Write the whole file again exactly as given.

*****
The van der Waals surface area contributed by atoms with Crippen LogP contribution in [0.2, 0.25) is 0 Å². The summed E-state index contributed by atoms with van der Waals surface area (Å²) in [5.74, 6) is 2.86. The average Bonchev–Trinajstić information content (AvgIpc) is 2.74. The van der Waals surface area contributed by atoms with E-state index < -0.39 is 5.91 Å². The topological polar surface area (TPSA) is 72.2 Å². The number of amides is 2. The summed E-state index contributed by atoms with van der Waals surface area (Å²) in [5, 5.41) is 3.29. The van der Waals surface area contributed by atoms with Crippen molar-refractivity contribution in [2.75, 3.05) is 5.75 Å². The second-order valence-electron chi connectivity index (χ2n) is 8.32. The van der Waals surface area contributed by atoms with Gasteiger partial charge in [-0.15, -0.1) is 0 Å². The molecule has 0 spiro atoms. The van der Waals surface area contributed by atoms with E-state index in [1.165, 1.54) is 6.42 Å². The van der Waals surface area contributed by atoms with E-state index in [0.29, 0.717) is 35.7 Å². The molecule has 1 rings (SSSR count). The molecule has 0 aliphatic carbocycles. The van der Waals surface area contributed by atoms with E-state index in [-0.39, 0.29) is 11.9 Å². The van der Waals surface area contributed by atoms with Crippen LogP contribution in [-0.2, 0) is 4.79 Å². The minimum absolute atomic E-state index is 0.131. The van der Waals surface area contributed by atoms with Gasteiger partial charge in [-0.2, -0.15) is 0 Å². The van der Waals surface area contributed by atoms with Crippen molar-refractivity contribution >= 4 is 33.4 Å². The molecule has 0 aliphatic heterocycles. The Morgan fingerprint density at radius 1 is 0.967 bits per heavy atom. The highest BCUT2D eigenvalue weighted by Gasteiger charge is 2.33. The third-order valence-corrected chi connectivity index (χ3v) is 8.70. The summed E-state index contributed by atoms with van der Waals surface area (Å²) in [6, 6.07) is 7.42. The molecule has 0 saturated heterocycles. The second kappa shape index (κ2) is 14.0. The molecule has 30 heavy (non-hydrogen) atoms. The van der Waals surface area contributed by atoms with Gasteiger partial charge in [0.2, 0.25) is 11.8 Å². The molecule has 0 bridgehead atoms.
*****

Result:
The van der Waals surface area contributed by atoms with Crippen LogP contribution in [0.2, 0.25) is 0 Å². The summed E-state index contributed by atoms with van der Waals surface area (Å²) in [5.74, 6) is 2.86. The average Bonchev–Trinajstić information content (AvgIpc) is 2.74. The van der Waals surface area contributed by atoms with E-state index < -0.39 is 5.91 Å². The topological polar surface area (TPSA) is 72.2 Å². The number of amides is 2. The summed E-state index contributed by atoms with van der Waals surface area (Å²) in [5, 5.41) is 3.29. The van der Waals surface area contributed by atoms with Crippen molar-refractivity contribution in [2.75, 3.05) is 5.75 Å². The second-order valence-electron chi connectivity index (χ2n) is 8.32. The van der Waals surface area contributed by atoms with Gasteiger partial charge in [-0.15, -0.1) is 0 Å². The molecule has 0 spiro atoms. The van der Waals surface area contributed by atoms with E-state index in [1.165, 1.54) is 6.42 Å². The van der Waals surface area contributed by atoms with E-state index in [0.29, 0.717) is 35.7 Å². The molecule has 1 rings (SSSR count). The molecule has 0 aliphatic carbocycles. The van der Waals surface area contributed by atoms with E-state index in [-0.39, 0.29) is 11.9 Å². The van der Waals surface area contributed by atoms with Crippen LogP contribution in [-0.2, 0) is 4.79 Å². The minimum absolute atomic E-state index is 0.131. The van der Waals surface area contributed by atoms with Gasteiger partial charge in [-0.2, -0.15) is 0 Å². The van der Waals surface area contributed by atoms with Crippen molar-refractivity contribution >= 4 is 33.4 Å². The molecule has 0 aliphatic heterocycles. The Morgan fingerprint density at radius 1 is 0.967 bits per heavy atom. The highest BCUT2D eigenvalue weighted by Gasteiger charge is 2.33. The third-order valence-corrected chi connectivity index (χ3v) is 8.70. The summed E-state index contributed by atoms with van der Waals surface area (Å²) in [6, 6.07) is 7.42. The molecule has 0 saturated heterocycles. The second kappa shape index (κ2) is 14.0. The molecule has 30 heavy (non-hydrogen) atoms. The van der Waals surface area contributed by atoms with Gasteiger partial charge in [0.2, 0.25) is 11.8 Å². The molecule has 0 bridgehead atoms.